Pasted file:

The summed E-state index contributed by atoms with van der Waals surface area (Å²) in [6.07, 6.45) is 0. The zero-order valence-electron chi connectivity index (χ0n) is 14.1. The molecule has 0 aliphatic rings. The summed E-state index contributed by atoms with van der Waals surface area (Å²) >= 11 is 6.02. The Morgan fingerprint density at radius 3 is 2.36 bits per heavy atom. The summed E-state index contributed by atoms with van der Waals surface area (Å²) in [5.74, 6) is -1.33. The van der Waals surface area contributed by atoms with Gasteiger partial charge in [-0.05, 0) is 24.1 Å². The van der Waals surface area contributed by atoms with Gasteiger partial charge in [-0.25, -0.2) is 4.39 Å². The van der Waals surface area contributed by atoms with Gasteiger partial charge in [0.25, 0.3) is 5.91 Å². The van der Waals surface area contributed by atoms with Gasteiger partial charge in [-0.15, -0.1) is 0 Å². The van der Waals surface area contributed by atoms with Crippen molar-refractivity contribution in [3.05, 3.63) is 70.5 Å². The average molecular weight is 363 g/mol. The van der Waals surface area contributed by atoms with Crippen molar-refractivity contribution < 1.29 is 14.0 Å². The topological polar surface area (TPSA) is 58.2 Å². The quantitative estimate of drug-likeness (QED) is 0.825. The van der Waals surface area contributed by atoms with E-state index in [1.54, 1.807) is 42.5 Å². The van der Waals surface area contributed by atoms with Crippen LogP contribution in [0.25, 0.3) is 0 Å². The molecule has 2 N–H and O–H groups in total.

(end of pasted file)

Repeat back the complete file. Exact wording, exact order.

The summed E-state index contributed by atoms with van der Waals surface area (Å²) in [6.07, 6.45) is 0. The zero-order valence-electron chi connectivity index (χ0n) is 14.1. The molecule has 0 aliphatic rings. The summed E-state index contributed by atoms with van der Waals surface area (Å²) >= 11 is 6.02. The Morgan fingerprint density at radius 3 is 2.36 bits per heavy atom. The summed E-state index contributed by atoms with van der Waals surface area (Å²) in [5.74, 6) is -1.33. The van der Waals surface area contributed by atoms with Gasteiger partial charge in [-0.05, 0) is 24.1 Å². The van der Waals surface area contributed by atoms with Gasteiger partial charge in [-0.25, -0.2) is 4.39 Å². The van der Waals surface area contributed by atoms with Gasteiger partial charge in [0.25, 0.3) is 5.91 Å². The van der Waals surface area contributed by atoms with Gasteiger partial charge in [-0.15, -0.1) is 0 Å². The van der Waals surface area contributed by atoms with Crippen molar-refractivity contribution in [3.05, 3.63) is 70.5 Å². The average molecular weight is 363 g/mol. The van der Waals surface area contributed by atoms with Crippen molar-refractivity contribution < 1.29 is 14.0 Å². The topological polar surface area (TPSA) is 58.2 Å². The quantitative estimate of drug-likeness (QED) is 0.825. The van der Waals surface area contributed by atoms with E-state index in [1.54, 1.807) is 42.5 Å². The van der Waals surface area contributed by atoms with Crippen LogP contribution in [0.25, 0.3) is 0 Å². The molecule has 2 N–H and O–H groups in total.